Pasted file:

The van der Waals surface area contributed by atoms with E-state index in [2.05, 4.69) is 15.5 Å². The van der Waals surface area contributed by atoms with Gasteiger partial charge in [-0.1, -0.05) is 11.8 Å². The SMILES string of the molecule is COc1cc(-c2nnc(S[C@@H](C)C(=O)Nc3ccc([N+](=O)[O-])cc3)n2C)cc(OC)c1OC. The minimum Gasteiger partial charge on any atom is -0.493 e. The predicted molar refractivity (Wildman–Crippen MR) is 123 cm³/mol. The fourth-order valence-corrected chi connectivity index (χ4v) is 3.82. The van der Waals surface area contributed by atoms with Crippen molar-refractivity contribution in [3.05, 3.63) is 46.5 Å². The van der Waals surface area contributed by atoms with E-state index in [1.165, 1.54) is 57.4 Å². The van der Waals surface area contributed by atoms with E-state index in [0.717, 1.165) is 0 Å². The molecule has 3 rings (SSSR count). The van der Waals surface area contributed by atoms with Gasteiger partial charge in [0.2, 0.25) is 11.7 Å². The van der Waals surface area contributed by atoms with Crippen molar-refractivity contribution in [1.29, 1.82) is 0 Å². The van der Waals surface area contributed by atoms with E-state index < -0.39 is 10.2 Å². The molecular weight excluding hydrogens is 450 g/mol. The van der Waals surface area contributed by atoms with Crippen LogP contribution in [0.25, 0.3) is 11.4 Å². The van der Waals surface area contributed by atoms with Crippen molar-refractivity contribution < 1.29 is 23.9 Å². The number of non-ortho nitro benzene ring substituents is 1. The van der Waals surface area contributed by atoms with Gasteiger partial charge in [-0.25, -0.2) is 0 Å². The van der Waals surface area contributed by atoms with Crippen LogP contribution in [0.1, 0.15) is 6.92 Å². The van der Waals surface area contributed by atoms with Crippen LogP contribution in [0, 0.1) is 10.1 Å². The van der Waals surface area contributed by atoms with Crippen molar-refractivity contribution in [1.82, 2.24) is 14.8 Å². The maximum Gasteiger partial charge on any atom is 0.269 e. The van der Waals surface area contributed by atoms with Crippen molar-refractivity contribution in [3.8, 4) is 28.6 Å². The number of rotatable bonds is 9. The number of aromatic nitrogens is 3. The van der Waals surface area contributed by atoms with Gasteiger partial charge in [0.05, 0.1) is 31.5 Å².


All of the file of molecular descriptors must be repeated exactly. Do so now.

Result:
The van der Waals surface area contributed by atoms with E-state index in [2.05, 4.69) is 15.5 Å². The van der Waals surface area contributed by atoms with Gasteiger partial charge in [-0.1, -0.05) is 11.8 Å². The SMILES string of the molecule is COc1cc(-c2nnc(S[C@@H](C)C(=O)Nc3ccc([N+](=O)[O-])cc3)n2C)cc(OC)c1OC. The minimum Gasteiger partial charge on any atom is -0.493 e. The predicted molar refractivity (Wildman–Crippen MR) is 123 cm³/mol. The fourth-order valence-corrected chi connectivity index (χ4v) is 3.82. The van der Waals surface area contributed by atoms with Crippen molar-refractivity contribution in [3.05, 3.63) is 46.5 Å². The van der Waals surface area contributed by atoms with E-state index in [1.165, 1.54) is 57.4 Å². The van der Waals surface area contributed by atoms with E-state index in [0.717, 1.165) is 0 Å². The molecule has 3 rings (SSSR count). The van der Waals surface area contributed by atoms with Gasteiger partial charge in [0.2, 0.25) is 11.7 Å². The van der Waals surface area contributed by atoms with Crippen molar-refractivity contribution in [1.29, 1.82) is 0 Å². The van der Waals surface area contributed by atoms with E-state index < -0.39 is 10.2 Å². The molecular weight excluding hydrogens is 450 g/mol. The van der Waals surface area contributed by atoms with Crippen LogP contribution in [0.25, 0.3) is 11.4 Å². The van der Waals surface area contributed by atoms with Crippen molar-refractivity contribution < 1.29 is 23.9 Å². The number of non-ortho nitro benzene ring substituents is 1. The van der Waals surface area contributed by atoms with Gasteiger partial charge in [-0.25, -0.2) is 0 Å². The van der Waals surface area contributed by atoms with Crippen LogP contribution in [0.1, 0.15) is 6.92 Å². The van der Waals surface area contributed by atoms with Crippen LogP contribution in [0, 0.1) is 10.1 Å². The van der Waals surface area contributed by atoms with Crippen molar-refractivity contribution in [1.82, 2.24) is 14.8 Å². The maximum Gasteiger partial charge on any atom is 0.269 e. The van der Waals surface area contributed by atoms with Crippen molar-refractivity contribution in [3.8, 4) is 28.6 Å². The number of rotatable bonds is 9. The number of aromatic nitrogens is 3. The van der Waals surface area contributed by atoms with Gasteiger partial charge in [0.05, 0.1) is 31.5 Å².